So just like that, it was gone. But it has still left a void. So now Sven is working on a more savoury approach juts short of emptying a bottle of soya over the burger. Perhaps the answer lies with caramelised onions.

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Where did the fish go?

Trout 3


This time of the year we do not see a lot of trout on our menu’s. I went to go investigate. Through the Huguenot Tunnel all the way to Fizantakraal, nestled beautifully between the Du Toits Kloof mountains.

With the most spectacular views next to the trout raceways we inspect the facility. What struck me at first was the amount of fish in the raceways, or rather the freedom to move around. Often I have this picture with the fish tucked in fin to fin in a race way with hardly enough water to swim. Farming fish has got some pro’s and cons. What is the ratio of feed to final weight, what feed is used? Where is the feed from. But this is for another post.

All the water used at this facility come straight out of the mountain and flow through the trout facility and then back into the stream.

So what is the deal, the trout eggs get milked or rather harvested this time of the year, a process that needs to be gentle with the trout as the eggs get massaged gently out of the fish. The fish is then returned unharmed back into the ponds. This is seasonal and happens normally May to June every year as it is farm these eggs need to be kept for the nursery and for the years production as well as for the sale of trout roe.

I was given an opportunity to harvest roe from one fish, which looks a lot easier than what it really is. Tendency is to be very gentle with the fish, this does not exactly pay off, the trout is strong and requires a very form grip without harming the fish. Holding the fish in my left hand and securing the grip against my leg, I gently message the belly with my right hand, until the roe runs freely into a bucket. It is not uncommon that one fish can yield up to 700g of roe. The roe is cured lightly after the milking process and we head home to sample our own.

So until the end of the month when all colour has returned we can put trout back on the menu.

There is also a lodge if you need to breakaway from city living nestled in the valley. Sleeps eight people with all necessary luxuries. You will need these after a day out in the cold mountains.

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pasta8 (1)


This is one of those dishes that are so simple as long as if you do not have to make your own pasta.  The dough contains no egg with only flour, semolina and water and originates from Puglia. It is tricky process where a quick hand is required. Dough is rolled into a long cylinder then sliced with a sharp knife and at the same time ‘little ears’ are formed with the same knife being pulled across the pieces of dough to form little dome shaped pasta. Note that not all of them will look the same, the centre is softer than the thicker edges. If all this seems like too much work, dried, store-bought orrechiette will do just fine. This combination is always going to work, pasta, broccoli, bacon and Parmesan. Some recipes use peas, sausage in its origins rapini was used which is a lot more bitter.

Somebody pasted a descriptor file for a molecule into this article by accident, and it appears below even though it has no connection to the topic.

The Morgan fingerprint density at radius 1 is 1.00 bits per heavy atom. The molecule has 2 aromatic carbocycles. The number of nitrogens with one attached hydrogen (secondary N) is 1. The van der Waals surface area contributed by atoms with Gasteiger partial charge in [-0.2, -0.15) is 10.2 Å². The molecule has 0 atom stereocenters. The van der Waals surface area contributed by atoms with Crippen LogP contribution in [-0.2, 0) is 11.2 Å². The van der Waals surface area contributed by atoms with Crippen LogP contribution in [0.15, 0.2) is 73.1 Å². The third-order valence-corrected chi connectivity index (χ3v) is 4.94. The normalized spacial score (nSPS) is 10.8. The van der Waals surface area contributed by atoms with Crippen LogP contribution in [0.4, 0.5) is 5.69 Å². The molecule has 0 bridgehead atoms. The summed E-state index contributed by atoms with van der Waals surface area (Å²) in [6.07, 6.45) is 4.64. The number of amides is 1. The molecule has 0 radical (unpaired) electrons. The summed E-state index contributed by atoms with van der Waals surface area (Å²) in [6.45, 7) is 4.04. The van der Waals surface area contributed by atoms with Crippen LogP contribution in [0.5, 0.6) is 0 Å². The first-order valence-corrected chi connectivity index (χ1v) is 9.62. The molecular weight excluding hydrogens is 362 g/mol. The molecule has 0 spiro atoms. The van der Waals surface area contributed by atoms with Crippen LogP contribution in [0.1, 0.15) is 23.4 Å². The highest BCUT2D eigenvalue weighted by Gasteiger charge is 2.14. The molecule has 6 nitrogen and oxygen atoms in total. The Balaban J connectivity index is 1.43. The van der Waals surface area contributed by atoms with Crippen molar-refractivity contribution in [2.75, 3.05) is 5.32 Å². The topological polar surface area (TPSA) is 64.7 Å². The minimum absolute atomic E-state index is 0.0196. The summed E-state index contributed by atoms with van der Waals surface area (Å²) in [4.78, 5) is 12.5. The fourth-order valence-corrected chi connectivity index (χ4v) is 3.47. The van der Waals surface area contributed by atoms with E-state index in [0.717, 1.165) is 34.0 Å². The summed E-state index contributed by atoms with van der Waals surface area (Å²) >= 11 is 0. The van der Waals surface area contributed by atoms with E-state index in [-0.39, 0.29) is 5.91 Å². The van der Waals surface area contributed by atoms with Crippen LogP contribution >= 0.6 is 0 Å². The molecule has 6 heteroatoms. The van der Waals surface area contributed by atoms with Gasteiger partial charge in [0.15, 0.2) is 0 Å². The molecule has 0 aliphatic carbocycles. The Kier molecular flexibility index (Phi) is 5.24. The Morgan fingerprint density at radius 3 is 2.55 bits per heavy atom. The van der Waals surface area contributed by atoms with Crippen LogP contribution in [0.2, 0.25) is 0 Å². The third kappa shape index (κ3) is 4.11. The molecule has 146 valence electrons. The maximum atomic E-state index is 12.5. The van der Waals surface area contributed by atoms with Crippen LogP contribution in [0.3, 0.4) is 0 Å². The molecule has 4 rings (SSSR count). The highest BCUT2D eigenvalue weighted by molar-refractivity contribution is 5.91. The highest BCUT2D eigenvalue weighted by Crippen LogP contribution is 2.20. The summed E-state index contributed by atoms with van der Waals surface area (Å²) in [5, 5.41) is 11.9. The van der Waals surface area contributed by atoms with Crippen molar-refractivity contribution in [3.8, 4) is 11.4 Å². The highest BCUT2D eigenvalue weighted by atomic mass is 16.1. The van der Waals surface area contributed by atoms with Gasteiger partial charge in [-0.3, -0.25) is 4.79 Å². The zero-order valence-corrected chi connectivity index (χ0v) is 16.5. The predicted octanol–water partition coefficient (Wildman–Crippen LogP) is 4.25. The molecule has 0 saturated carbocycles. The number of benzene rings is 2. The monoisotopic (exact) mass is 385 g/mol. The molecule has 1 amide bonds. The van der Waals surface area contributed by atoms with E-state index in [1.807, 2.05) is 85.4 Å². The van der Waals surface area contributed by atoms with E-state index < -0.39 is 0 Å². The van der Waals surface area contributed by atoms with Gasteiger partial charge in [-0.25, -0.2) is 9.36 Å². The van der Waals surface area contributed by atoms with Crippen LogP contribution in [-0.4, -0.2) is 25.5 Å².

Serves: 4-6

Difficulty: moderate
Preparation time: 10-15 minutes
Cooking time: 5 minutes

150 g bacon, diced
1 small chilli, deseeded and chopped
1 – 2 cloves garlic, crushed
200 g broccoli florets, blanched
¼ C (60 ml) white wine
¼ tsp (1.25 ml) lemon zest (optional)
3 Tbsp (45 ml) chopped parsley
1 tsp (5 ml) black pepper
400 g orrechiette, cooked
approximately 100 ml reserved liquid from cooking the pasta
finely grated Parmesan cheese, for serving


Sauté the bacon in a sauté pan until cooked and slightly browned. Add the chilli and garlic.
Add the broccoli florets and deglaze with white wine (it’s OK if the broccoli is slightly overcooked, as this will result in small pieces breaking off and sticking to the pasta). Add the lemon zest (if using).
As soon as the orrechiette is cooked, strain (retain the cooking liquid and set aside) and add to the bacon and broccoli mix.

Move the ingredients continuously in the pan, making sure that the mixture does not stick to the pan. Add some of the reserved pasta cooking liquid to loosen. Add the parsley and the crushed black pepper.

Adjust the seasoning and finish with parmesan before serving.

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The Cook Off

Cook-Off Cape Legends Inter Hotel Challenge (1)

Nick Showcook entry


The 14th & 15th saw the final two days in the Cape Legends Inter Hotel Challenge

The young chefs nervous and ready all started at 7:00. Nicholas never gets rattled, Tuesday morning we could see the nerves start showing as everyone started unpacking their ingredients at the kitchens at The International Hotel School. It was too late to back of now. Cooking in a strange new kitchen is not funny, nothing is familiar, fridges seem warm, gas is slow. With everyone watching, it is like being in a gold fish bowl, with everyone poking at the bowl.